“Theory is the difference between science and story-telling” – he says, provoking my interest early on in the conversation. Theory is itself a story that needs to be understood as part of the process of making ideas work. Science tends to pretend that it’s not telling a story, it’s an objective fact, but we need to bring science and story-telling into closer contact in order to understand the process of making evidence meaningful. He also makes a comparison between evidence and children:
Evidence is like children. It involves waste, manipulation, time, control, nurture and it points to the future but it’s easily destroyed. Children are like evidence – they are both real and textual, social and mediated, both cultural and political. So, we should care for text and meanings as we care for children and that’s what cultural science is for.
We talk about his interests and theoretical inspirations, and John conveys vividly his passion for exploring children as an audience type for popular media with a focus on what media organisations and text imagine children to be (children as textual effects). He is also interested in what researchers imagine children to use media for – how children join society and enter social groups through media. John is critical of how public policy tends to focus on the protection and correction of children in a way that reduces children to “the effects of control culture”, while what could be more interesting is to think of children as cultural creators and innovators.
While discussing the current debates around children’s media use, John Hartley makes interesting connections to the work of Juri Lotman and Claude Lévi–Strauss. He is influenced by Lotman’s idea of the semio-sphere as a precondition of speaking any language and the notion that communication occurs when two languages come together. Hence, the importance of looking at meaning, language, culture and whole systems and to ask what role children play in such systems of reproduction of language and culture. The work of the French structuralist Lévi-Strauss offers the interesting conceptualisation of the taboo – a sign of which is when something is both undervalued and overvalued. The idea of the taboo can be applied to understanding children’s media use. Children, he argues, are at the same time undervalued (because they are not included in policy-making or curriculum development) and overvalued (as they are overrepresented in psychological studies of the effects of television and protectionist approaches).
So the task at present, as John Hartley sees it, is to close the gap between two different approaches. The first is the scientific approach which is often characterised by individualistic features and a strong emphasis on children’s media behaviour, sometimes leaving out other important aspects of children’s lives or how children are part of the (re-)creation of culture. The second approach is that of humanities which understand children from the perspective of writing fiction, plays, drama, songs– creativity that they might enjoy. Our job as theorists is to open up these understanding of children, to contest them and to question how they operate.
One of the lessons from the work I have been doing on children’s activism is that there has to be serious attention to what it is that they are trying to say… which is “change the system” and I agree with that.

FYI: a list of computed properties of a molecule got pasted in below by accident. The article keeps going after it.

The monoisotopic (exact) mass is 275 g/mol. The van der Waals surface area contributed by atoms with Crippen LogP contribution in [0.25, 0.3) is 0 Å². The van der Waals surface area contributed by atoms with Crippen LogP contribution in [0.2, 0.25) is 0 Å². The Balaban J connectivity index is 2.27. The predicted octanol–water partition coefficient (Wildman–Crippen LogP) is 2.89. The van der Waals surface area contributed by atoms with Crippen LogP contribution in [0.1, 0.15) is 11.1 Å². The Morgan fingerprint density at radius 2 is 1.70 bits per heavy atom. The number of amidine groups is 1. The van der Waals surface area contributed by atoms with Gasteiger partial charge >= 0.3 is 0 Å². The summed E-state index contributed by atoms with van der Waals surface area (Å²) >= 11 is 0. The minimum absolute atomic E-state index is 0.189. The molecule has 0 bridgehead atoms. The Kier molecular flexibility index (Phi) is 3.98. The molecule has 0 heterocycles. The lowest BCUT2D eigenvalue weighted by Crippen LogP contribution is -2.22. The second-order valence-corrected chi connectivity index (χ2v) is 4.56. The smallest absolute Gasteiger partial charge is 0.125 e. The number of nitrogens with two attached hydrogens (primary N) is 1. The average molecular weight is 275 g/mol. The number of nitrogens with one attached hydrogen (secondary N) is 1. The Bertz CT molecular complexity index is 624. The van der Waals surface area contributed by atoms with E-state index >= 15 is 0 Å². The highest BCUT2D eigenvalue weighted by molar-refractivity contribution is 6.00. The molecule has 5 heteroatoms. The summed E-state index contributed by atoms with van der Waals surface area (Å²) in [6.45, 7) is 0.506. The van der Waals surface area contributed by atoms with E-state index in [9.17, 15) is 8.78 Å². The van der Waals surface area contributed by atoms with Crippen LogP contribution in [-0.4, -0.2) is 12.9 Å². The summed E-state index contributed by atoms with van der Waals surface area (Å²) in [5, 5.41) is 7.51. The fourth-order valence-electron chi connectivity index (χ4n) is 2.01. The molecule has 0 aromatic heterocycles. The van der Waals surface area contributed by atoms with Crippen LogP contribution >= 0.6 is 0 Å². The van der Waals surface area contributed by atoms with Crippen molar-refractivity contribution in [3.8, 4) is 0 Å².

Watch the full vlog with John Hartley
Video: CO:RE theories vlog series - an interview with John Hartley.
If you are experiencing issues with the video player, please watch the video here on our YouTube channel.
Or listen to the interview as a podcast
Podcast: series "theory calling" with John Hartley.
John Hartley is John Curtin Distinguished Emeritus Professor at Curtin University (Australia) and Visiting Professor at the London School of Economics and Political Science (LSE). He was Head of the School of Journalism at Cardiff University, Dean of Creative Industries at QUT, and an ARC Federation Fellow. He was awarded the Order of Australia (AM) in 2009, and has been an elected Fellow of the Australian Academy of Humanities, the International Communication Association and Learned Society of Wales.
John Hartley has written many books on culture, media and communication. He co-authored the first book-length treatment of television from a cultural point of view (Reading Television, with John Fiske, 1978/2003). Since then, his publications have focused on the role of commercial and entertainment media in forming publics, and the types of citizenship practised through pop culture. This, in turn, led to a focus on ‘consumer-created’ content, DIY culture and digital story-telling.
More recently, Hartley has turned to disciplinary issues, seeking to integrate scientific and humanities approaches to culture in the context of evolutionary complex systems and current planetary crises. As part of these efforts, he was founding editor of the International Journal of Cultural Studies (1998-2019), and Cultural Science Journal (2008-2020).
Buckingham, D. and H.S. Jensen (2012) ‘Beyond “media panics”: reconceptualising public debates about children and media’. Journal of Children and Media 6(4): 413-29.
Hartley, J (2021) Children of media – worldbuilders for justice. LSE: Parenting for a Digital Future
Hartley, J (2020) Children of Media – Worldbuilders: Culture, deme formation and children’s class consciousness in the global-digital semiosphere. Media@LSE Working Paper Series. London: LSE
Hartley, J. (2020) How We Use Stories and Why that Matters: Cultural Science in Action. New York: Bloomsbury
Hartley, J., I. Ibrus and M. Ojamaa (2020) On the Digital Semiosphere: Culture, Media and Science for the Anthropocene. New York, NY: Bloomsbury.
Lotman, Y. (1990) Universe of the Mind: A Semiotic Theory of Culture. London: I.B. Tauris.